Over the course of the rest of Sunday afternoon, however, Cornell started to roar back in the sprints and field events. Freshman William Paulson started to turn things around with a gutsy third place in the 1000m, but it was not enough as the Tigers fell behind.
Like the men, the Princeton women also came together as a team to pull points and top performances out of unexpected places. Defending champion Harvard retained the title with 122 points, while the Tigers placed fourth with 79 points behind Dartmouth (102) and Columbia (95).
“Our team stepped it up this weekend. We knew we weren’t going to win. But we weren’t complacent — we had a lot of totally unexpected points across the board,” junior Emily De La Bruyere said. “Things that on paper were just not supposed to happen. There was incredible team spirit and everyone was there for each other. Nobody likes finishing fourth, but it was still a great team effort.”
The women had several dominating performances in a couple of events in particular.
On Saturday, senior Samantha Anderson kept the pole vault title in the Princeton family, as she cleared 12 feet, 9.5 inches to win. Before Anderson, Tory Worthen ’13 had won the pole vault title four years in a row. Freshman Allison Harris gave Princeton a 1-2 punch, going over 12 feet, 1.5 inches for second.
In Saturday’s 5000m final, freshman Megan Curham continued her streak of success from cross country and took second place behind NCAA champion Abbey D’Agostino. After going out at a conservative clip, the pace heated up over the final miles until it was just Curham and D’Agostino at the front. D’Agostino cruised away to win in 16:08.70, while Curham got a personal best at 16:12.20.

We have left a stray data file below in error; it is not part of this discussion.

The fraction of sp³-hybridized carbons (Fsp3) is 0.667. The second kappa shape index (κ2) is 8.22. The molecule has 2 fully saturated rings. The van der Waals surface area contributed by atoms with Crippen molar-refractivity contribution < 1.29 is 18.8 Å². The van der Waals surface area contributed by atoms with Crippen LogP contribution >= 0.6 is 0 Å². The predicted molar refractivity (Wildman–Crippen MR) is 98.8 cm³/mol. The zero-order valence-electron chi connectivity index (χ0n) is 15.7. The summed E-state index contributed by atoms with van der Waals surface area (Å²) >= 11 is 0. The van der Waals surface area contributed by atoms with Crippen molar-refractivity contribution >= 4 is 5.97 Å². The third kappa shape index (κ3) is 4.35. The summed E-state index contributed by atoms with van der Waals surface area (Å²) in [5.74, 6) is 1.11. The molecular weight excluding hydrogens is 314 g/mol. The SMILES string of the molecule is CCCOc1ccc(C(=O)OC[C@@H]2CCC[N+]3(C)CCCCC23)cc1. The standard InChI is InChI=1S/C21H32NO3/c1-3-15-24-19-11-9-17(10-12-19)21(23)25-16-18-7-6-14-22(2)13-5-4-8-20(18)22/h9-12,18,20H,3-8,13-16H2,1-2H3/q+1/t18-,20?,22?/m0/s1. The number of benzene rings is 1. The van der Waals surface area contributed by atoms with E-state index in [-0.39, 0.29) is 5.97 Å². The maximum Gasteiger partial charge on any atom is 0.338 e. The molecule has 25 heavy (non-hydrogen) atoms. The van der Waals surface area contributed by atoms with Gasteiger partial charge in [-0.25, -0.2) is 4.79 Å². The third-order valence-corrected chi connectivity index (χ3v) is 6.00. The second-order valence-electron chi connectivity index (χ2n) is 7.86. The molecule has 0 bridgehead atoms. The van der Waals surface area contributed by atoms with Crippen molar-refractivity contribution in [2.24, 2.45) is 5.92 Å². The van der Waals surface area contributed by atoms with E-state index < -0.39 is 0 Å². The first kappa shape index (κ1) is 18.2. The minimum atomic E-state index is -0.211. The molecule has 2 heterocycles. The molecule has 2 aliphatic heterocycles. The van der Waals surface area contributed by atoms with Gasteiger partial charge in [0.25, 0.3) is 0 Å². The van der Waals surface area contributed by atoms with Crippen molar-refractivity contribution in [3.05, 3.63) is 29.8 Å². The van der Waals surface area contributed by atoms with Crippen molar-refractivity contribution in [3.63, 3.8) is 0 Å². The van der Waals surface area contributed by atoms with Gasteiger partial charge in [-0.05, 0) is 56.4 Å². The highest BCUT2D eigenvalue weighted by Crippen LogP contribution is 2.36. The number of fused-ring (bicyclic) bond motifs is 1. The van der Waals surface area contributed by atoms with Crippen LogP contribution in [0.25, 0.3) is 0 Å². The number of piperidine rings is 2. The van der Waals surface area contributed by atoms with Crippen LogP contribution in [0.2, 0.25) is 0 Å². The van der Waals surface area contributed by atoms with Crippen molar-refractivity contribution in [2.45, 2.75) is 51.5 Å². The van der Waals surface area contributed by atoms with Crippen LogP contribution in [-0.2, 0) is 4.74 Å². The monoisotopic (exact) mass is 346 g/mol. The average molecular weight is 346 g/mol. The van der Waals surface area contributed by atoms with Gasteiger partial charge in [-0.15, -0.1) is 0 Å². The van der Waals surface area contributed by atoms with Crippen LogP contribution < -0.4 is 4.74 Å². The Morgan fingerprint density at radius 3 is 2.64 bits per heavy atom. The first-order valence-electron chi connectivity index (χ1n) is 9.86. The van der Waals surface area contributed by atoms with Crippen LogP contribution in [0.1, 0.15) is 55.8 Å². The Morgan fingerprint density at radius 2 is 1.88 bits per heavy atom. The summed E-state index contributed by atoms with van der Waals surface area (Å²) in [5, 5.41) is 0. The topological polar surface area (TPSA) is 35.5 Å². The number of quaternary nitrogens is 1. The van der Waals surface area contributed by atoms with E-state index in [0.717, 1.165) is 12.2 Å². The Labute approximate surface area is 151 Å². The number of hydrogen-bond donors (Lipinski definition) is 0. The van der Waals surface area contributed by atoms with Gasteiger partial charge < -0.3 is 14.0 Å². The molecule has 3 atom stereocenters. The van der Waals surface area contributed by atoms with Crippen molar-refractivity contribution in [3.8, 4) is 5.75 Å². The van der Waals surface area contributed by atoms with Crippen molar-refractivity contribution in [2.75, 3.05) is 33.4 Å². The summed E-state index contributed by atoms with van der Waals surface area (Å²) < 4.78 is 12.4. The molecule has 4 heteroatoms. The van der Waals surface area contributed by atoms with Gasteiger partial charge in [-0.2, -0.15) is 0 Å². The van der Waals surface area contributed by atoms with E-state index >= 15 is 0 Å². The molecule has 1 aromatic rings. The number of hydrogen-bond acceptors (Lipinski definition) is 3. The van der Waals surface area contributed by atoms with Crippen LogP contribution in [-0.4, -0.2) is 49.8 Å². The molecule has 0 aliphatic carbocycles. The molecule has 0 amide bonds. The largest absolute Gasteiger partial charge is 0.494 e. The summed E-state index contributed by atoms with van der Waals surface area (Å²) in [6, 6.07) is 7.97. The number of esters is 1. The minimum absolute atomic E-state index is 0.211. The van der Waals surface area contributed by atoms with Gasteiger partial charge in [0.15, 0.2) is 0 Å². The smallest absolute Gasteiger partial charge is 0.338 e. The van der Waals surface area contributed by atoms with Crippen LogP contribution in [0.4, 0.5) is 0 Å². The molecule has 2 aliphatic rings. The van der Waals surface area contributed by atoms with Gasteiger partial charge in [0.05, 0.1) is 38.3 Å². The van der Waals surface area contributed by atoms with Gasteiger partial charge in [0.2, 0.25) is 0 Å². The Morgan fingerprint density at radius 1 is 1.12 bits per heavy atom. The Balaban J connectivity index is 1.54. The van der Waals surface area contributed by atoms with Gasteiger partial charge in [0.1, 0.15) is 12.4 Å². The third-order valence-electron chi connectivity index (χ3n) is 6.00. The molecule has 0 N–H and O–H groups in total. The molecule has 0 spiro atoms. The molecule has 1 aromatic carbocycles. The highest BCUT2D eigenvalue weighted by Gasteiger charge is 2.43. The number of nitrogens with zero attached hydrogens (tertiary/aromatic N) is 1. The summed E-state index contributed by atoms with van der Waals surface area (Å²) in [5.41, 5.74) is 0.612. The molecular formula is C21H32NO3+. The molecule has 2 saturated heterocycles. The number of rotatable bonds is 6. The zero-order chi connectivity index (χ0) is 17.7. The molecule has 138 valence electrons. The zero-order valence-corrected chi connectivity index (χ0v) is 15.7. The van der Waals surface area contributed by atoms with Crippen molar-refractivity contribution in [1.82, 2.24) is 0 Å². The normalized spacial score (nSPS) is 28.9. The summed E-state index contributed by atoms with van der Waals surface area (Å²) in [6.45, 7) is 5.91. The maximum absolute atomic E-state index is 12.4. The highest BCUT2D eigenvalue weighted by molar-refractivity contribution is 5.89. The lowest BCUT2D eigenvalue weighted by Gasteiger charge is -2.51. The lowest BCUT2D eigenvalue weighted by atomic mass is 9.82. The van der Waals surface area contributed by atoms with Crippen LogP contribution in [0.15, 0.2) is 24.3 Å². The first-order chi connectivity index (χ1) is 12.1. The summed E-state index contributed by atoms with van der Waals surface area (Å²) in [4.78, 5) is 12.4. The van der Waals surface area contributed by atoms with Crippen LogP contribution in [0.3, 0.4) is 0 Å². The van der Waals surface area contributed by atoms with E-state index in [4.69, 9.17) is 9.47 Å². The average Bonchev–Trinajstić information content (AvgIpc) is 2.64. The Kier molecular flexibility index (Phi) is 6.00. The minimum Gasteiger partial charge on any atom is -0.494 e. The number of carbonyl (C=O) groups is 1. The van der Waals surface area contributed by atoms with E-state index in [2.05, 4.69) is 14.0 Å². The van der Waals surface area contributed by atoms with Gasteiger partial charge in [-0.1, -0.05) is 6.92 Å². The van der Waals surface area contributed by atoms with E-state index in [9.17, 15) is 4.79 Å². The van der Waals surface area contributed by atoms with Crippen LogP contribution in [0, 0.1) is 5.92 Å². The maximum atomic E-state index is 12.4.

“I didn’t get any splits, I just ran the race how I was feeling and based myself off of the people around me,” Curham said. “It was run in a weird way for me. I guess all championship races are run slow to fast, but I hadn’t done that much. The last mile was basically where the main racing was.”
Sunday bore similar success for the women, as four more Tigers earned runner-up honors.
Sophomore Inka Busack finished second in the high jump, clearing 5 feet, 8 inches. In the weight throw, Princeton record holder Julia Ratcliffe threw 62 feet, 9.25 inches, behind Harvard’s Ivy League record holder Adabelle Ekechukwu’s throw of 68 feet, 3.25 inches. Bringing in more success in the field events, senior Imani Oliver jumped 41 feet, 8 inches in the triple jump to take second.
In the final running event of the meet for the women, De La Bruyere and Curham made sure to leave the track on a high note. With De La Bruyere coming off a 4:48 mile personal best a little over an hour and a half earlier, the 3000m final was going to be a tough one.
“We went out in 5:01 through the mile, and it was a little bit scary because everyone was in it at the beginning,” De La Bruyere said. “I was last and thinking, ‘I just ran a mile, I don’t know if I can run faster than this if we pick it up.’”
The race soon strung out quickly, and De La Bruyere went on to finish in a new personal best of 9:25.48 in fourth, while Curham was second in 9:22.08.
“It was so exciting. The 3k is the last distance event run at Heps; it’s the race where it’s really the last person standing who wins,” De La Bruyere said. “To end with a solid performance in that race was heartwarming.”
While losing Heps is always hard for the Tigers given the fierce pride, rivalries and tradition associated with the championship, they left Dartmouth with even more fire for the rest of the year.
“We know better than to let the bitterness of defeat take us down even a notch — we’re more mature than that. We take it in stride, make adjustments and train for the next opportunity,” Hopkins said. “After putting in focused work since the summer, we all know that we didn’t come this far just to come this far. We’ll come back stronger in the spring.”